Miners crash, Glencore at low as copper tumbles

Mining stocks sold off sharply on Wednesday, with Glencore falling to an all-time nadir, after copper plunged to a five-and-a half-year low.

Copper prices fell to their lowest levels since July 2009, sparked by a wave of selling after the World Bank revised down global economic growth, and continued weakness in the oil price. The metal tanked to trade around $5,353 per ton in mid-morning trade, before paring some losses, leveling at $5,536.

Read MoreInvestors go long gold, short copper in oil freefall

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Glencore, one of the world's largest copper producers, was hit hard, with its shares falling by as much as 12 percent to £2.44 ($3.71) — around half the price the group achieved at IPO in 2011. The stock came under additional pressure after Citigroup cut its target price on Wednesday for Glencore to £3.60 from £3.90.

Other miners hit by the commodity price fall included London-headquartered Anglo American, which fell by as much as 9 percent. BHP Billiton and Rio Tinto both tumbled by as much as 7 and 5 percent respectively.

"Part of copper's weakness can be explained by ongoing mine supply growth and broadening mining cost deflation, for example, from falling oil and steel prices as well as weakening producer currencies," said Carsten Menke, commodity analyst at Julius Baer, who added that the bank's basket of marginal producer currencies had fallen by around 11 percent over the past year.

"However, this hardly explains today's plunge, which was likely triggered by an overnight downgrade of global growth by the World Bank, leading to technical selling after prices broke below $6,000 per ton," he said.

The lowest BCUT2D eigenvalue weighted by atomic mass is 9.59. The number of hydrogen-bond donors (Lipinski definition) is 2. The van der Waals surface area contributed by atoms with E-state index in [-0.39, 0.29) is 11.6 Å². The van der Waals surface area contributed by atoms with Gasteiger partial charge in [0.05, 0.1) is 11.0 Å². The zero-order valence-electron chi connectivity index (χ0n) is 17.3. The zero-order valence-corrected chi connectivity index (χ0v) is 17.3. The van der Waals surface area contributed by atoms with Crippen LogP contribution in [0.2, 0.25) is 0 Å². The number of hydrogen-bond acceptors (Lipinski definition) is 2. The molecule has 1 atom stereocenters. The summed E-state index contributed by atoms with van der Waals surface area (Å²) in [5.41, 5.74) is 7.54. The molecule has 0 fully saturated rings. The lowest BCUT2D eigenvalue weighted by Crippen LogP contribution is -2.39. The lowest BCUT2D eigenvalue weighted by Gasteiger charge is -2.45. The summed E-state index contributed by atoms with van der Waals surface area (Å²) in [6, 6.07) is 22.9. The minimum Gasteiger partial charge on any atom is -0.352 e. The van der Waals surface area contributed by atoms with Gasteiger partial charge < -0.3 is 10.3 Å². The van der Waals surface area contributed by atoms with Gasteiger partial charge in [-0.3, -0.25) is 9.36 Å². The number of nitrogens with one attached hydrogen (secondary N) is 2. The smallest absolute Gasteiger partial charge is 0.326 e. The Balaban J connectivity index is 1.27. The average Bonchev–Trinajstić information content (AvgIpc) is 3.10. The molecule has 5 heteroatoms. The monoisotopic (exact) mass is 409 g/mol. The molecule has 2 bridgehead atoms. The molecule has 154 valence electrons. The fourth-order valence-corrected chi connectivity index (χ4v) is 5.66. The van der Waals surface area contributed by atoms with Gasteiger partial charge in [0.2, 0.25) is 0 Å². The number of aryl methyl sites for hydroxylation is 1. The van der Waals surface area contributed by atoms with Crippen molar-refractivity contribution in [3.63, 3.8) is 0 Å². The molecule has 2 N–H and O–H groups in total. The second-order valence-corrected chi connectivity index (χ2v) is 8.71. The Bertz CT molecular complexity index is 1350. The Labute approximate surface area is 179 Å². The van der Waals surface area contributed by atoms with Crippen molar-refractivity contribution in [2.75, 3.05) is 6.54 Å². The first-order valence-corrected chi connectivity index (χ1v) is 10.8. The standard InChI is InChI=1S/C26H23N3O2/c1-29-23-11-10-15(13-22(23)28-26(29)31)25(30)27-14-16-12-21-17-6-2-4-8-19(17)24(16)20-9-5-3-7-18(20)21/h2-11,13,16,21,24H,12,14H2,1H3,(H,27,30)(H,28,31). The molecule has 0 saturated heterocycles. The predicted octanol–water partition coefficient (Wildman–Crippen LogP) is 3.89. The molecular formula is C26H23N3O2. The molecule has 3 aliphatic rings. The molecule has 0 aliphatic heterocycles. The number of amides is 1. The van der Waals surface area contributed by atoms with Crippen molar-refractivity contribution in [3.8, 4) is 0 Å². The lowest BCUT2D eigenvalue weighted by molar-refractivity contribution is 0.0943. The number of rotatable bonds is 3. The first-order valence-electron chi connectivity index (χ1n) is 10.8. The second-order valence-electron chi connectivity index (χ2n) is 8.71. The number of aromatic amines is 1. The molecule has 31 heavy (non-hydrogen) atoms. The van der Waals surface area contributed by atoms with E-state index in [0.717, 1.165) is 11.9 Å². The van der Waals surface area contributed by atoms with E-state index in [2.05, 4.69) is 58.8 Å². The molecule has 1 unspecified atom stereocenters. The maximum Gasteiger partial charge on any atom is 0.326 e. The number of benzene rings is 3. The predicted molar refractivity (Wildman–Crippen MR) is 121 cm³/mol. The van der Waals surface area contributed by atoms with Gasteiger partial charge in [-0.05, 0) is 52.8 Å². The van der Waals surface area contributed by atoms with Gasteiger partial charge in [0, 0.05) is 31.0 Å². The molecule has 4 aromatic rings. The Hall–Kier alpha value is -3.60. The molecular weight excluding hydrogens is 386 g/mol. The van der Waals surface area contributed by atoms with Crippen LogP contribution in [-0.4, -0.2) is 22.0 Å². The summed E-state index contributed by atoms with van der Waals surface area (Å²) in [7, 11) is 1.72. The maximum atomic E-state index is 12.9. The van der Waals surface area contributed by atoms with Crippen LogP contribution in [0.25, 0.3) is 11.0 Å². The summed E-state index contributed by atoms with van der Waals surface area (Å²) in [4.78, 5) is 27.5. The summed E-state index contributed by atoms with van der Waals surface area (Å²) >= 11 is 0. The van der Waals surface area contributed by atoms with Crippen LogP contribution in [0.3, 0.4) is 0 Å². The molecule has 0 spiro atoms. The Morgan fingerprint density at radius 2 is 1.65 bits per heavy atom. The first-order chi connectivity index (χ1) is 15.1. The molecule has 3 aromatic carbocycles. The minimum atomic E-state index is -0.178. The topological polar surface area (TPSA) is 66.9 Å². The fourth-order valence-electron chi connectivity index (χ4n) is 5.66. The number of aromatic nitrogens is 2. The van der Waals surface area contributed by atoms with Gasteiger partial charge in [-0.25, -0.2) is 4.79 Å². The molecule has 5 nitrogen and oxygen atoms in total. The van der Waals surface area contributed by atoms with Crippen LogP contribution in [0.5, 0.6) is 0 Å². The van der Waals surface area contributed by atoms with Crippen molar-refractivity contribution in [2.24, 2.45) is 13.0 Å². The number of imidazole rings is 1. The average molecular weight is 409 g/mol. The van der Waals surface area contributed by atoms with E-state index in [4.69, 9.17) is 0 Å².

Both Brent crude and WTI hit near six-year lows on Wednesday, extending losses after trading lower for seven straight weeks.

Since mid-2014, when oil has dropped close to 60 percent, copper has also fallen by around 25 percent. Julius Baer maintains a neutral view on copper but has cut its three- and twelve-month price targets to $5,900 and $5,800 per ton respectively.

The falling price of copper will likely have deeper implications for commodity currencies, analysts said.

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As Australia is a copper exporter, the strength of the , for instance, is strongly linked to copper prices. It is also tied to iron ore prices, which have also turned lower in the last few trading sessions. The currency traded at $0.8035 against the dollar on Wednesday

"The broader weakness in commodity prices is going to fuel further weakness across the resource-exporting countries' currencies. So the Australian dollar-yen was the biggest G-10 foreign exchange mover overnight and Aussie dollar against the U.S. dollar has reversed almost all of the last week's rebound. Australian dollar against the dollar $0.80 remains, a major psychological support but in due course, this will break," said Société Générale global macro strategist Kit Juckes.